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Evid Based Nurs doi:10.1136/ebn1002
  • Prevalence
  • Cross-sectional

Severe adverse reactions are rare with infusions of infliximab in a community setting

  1. Yusuf Yazici
  1. New York University School of Medicine, NYU Hospital for Joint Diseases, New York, USA
  1. Correspondence to Yusuf Yazici
    246 East 20th Street, New York, NY 10003, USA; yusuf.yazici{at}nyumc.org
  • Published Online First 28 September 2010

Commentary on:

In this study, Ducharme and colleagues report on the experience in community infusion centres with patients using infliximab for a variety of indications. As the authors state, randomised clinical trials are not the ideal environment to assess safety,1 2 and ‘real-world’ experience after the drugs are available to use give us a more complete picture for both the efficacy and the safety of any medication. This is a commendable effort that will provide important information for practitioners and patients alike.

In this retrospective chart review study, all infusions over 18 months in selected clinics in Ontario were reviewed. These centres had protocols in place, as they should, for recording the incident and level of an adverse event and also the process of addressing the event.

A total of 3161 patients received 20 976 infusions for various conditions, including rheumatoid arthritis, psoriatic arthritis and Crohn's disease. Most of the patients were already on infliximab, with less than a quarter of the patients with a new start. Mean number of infusions was just over 6, and the mean and the median dose of infliximab used was 5 mg/kg. Overall, 4.2% of all the infusions in 18.9% of patients documented an adverse event. Importantly, close to 40% of these were delayed reactions, defined as happening more than 24 h after the infusions. As would be expected, patients receiving their first infusions had a slightly higher rate of adverse events, compared to those already on the medication. Also some diagnoses were associated with higher incidences of adverse events. Severe reactions were rare with 5.3% of adverse events in 0.1% of infusions and none requiring hospital admission.

Several shortcomings are to be noted. A prospective study would of course be ideal, but, short of that, this is the kind of protocol-driven setting that can give us valuable information. Combining all diagnoses together helps with getting to larger numbers of patients but dilutes the possible differences that may be noted between different conditions. As the authors also suggest, more infusions per patients might have been desirable, but this is a good start. One shortcoming of course is that patients who were already on infliximab and had previously had a reaction towards it were dropped from the study. The cleaner cohort would be all new starts, and this is appropriately addressed by the authors. Data for the new start reaction rates are given, which are comforting, but it is a much smaller number than the whole cohort.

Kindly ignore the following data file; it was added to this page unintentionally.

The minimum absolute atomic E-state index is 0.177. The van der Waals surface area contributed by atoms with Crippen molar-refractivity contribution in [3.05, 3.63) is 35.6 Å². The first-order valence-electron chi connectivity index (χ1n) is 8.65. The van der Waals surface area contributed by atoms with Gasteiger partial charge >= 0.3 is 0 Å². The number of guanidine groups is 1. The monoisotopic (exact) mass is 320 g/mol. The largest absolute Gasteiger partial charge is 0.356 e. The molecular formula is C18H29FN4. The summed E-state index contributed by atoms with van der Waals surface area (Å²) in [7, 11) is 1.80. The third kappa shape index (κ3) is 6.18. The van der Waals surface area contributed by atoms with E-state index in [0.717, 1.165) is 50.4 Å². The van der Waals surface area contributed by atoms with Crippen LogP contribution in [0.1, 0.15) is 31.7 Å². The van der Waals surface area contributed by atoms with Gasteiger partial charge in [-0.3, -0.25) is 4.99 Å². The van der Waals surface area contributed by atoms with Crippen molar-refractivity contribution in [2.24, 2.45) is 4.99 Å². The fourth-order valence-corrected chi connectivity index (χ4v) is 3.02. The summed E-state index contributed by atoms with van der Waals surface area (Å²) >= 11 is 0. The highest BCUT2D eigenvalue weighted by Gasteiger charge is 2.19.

The report has the strength of being the largest study to date, following a detailed protocol regarding classification of adverse events and the response to each category, which makes interpretation of the data much easier and relevant to everyday clinical practice.

The important take-away from this study is that infliximab is a safe drug to infuse in the community setting and this may help more patients who do not have access to a hospital setting get this effective medication. A prospective study in new infliximab starts would be a good next step to determine whether the results of this study hold and it may also be a good idea to follow patients for up to 5 years to make sure more infusions per patients are captured; long term safety data are required for not only infliximab but also for all biologic agents we commonly use.

Footnotes

  • Competing interests YY has been a consultant or speaker for BMS, Celgene, Centocor, Genentech, Merck, Pfizer, Roche and UCB.

References

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